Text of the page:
If you have none of these items, you can go caveman style and use the "Nicholson Mill". This is a great term I learned from Larry Scarinzi. The Nicholson is a file. Larry always makes me laugh when he's asked how did he shape the creations he made and he says the "Nicholson mill".
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Post  Onelife Sat Oct 08, 2022 8:40 pm

I did dry fit everything and made sure there was enough meat to attach engine, that I did , but I didn’t use longer hardwood mounts I only ran across that info after I glued the stock pieces in. I got rid of a lot of my power tools awhile back. I used to fly when I was about 14 that was over 50 years ago and then life happened and I but the plane away. I was diagnosed with cancer and given 6 months to live about 10 months ago so I wanted something to do to keep my mind what’s left of it lol to do to help keep me out of depression and I went on a search for the old Carl Goldbergs shoestring and Fox 35 and I found one put it together and been flying when I can now. I’m hooked again. Then I seen this ringmaster on eBay and I got it. And I also bought ever Fox I could get my hands on lol. I kind of over did it like I always do when I’m interested n something. I even have the black 50th Anniversary Fox 35 which I don’t know what to do with now
But anyway I have a Scroll saw I could probably break up some kind of fence to cut them mounts out and add longer ones what do you think? Well sorry to bore you with my baggage but I appreciate your knowledge thanks. Ringmaster  4375ec10
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Post  Ken Cook Sun Oct 09, 2022 6:09 am

In stock form, everything will still work. When you initially posted in regards to making a improvement to the leadouts, I added a few other improvements that would be good. As is, the Ringmaster works out of the box. If it's built and assembled, I would continue on and go fly it. The wood control horn is the only real major change I would make. I built them at 12 years old and succeeded.I've built close to 10 Ringmaster's over a 40 year period. I just gave my oldest one away. I also enjoy the Fox .35 and I have several. I've learned all kinds of tips and tricks for the Fox over the years. I currently have switched many of them over to ABC piston liner configurations. One of my favorite Ringmaster's is my foam winged version. It works exceptionally well. I had the foam wing hollowed out and it uses internal controls.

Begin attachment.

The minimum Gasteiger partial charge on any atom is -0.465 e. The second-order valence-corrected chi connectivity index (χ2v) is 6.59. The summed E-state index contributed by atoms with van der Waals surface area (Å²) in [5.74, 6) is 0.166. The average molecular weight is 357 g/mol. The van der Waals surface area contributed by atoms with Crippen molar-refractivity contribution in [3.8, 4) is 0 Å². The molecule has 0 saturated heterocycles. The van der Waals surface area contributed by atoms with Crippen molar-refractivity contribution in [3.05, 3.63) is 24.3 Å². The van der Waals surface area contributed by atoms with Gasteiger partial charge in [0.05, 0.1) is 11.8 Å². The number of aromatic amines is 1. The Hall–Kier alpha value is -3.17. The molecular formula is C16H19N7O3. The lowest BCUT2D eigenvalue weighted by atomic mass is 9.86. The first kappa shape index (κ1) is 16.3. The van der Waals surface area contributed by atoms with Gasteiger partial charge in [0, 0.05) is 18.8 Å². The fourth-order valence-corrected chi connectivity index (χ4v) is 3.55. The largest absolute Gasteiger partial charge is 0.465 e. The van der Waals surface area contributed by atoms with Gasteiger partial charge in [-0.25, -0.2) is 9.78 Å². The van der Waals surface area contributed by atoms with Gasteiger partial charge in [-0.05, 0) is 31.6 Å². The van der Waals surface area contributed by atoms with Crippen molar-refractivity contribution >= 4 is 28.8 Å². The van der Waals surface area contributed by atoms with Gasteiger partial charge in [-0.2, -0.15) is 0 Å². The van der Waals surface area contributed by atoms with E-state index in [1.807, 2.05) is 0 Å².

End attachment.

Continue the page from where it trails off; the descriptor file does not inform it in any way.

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Post  rsv1cox Sun Oct 09, 2022 8:23 am

That #16 is a beautiful airplane OL. Good luck with your build and your struggle.

Bob
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Post  Onelife Sun Oct 09, 2022 9:38 am

Thanks Bob , for the compliment on the plane a few times I had to walk away from it getting that finish on it trust me. And Ken thank you for all the info I bet you got some well oiled ships , me on the other end was the kid in school always having a hard time at everything , but that Fox was the first and only Engine for me.
Feel free to share some info on the 35 to please thank you. I went and got new NVA and gaskets for them and only run Brodak’s 29 % castor still runs like a champ.
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Post  Onelife Wed Oct 12, 2022 9:40 am

What’s a good setup for bellcrank and pushrod? I was thinking of some kind of clevis instead of just having the bent music wire hanging there?
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Post  rsv1cox Wed Oct 12, 2022 9:47 am

Onelife wrote:What’s a good setup for bellcrank and pushrod?  I was thinking of some kind of clevis instead of just having the bent music wire hanging there?

The metal (plastics are to clunky) ones on a threaded rod work well, metal to metal contact not being a problem in C/L. Also allows for some ajdustment. But the rods are generally to large in diameter to fit in the bell cranks hole, you would have to drill it out. Slide a sleeve over the clevis.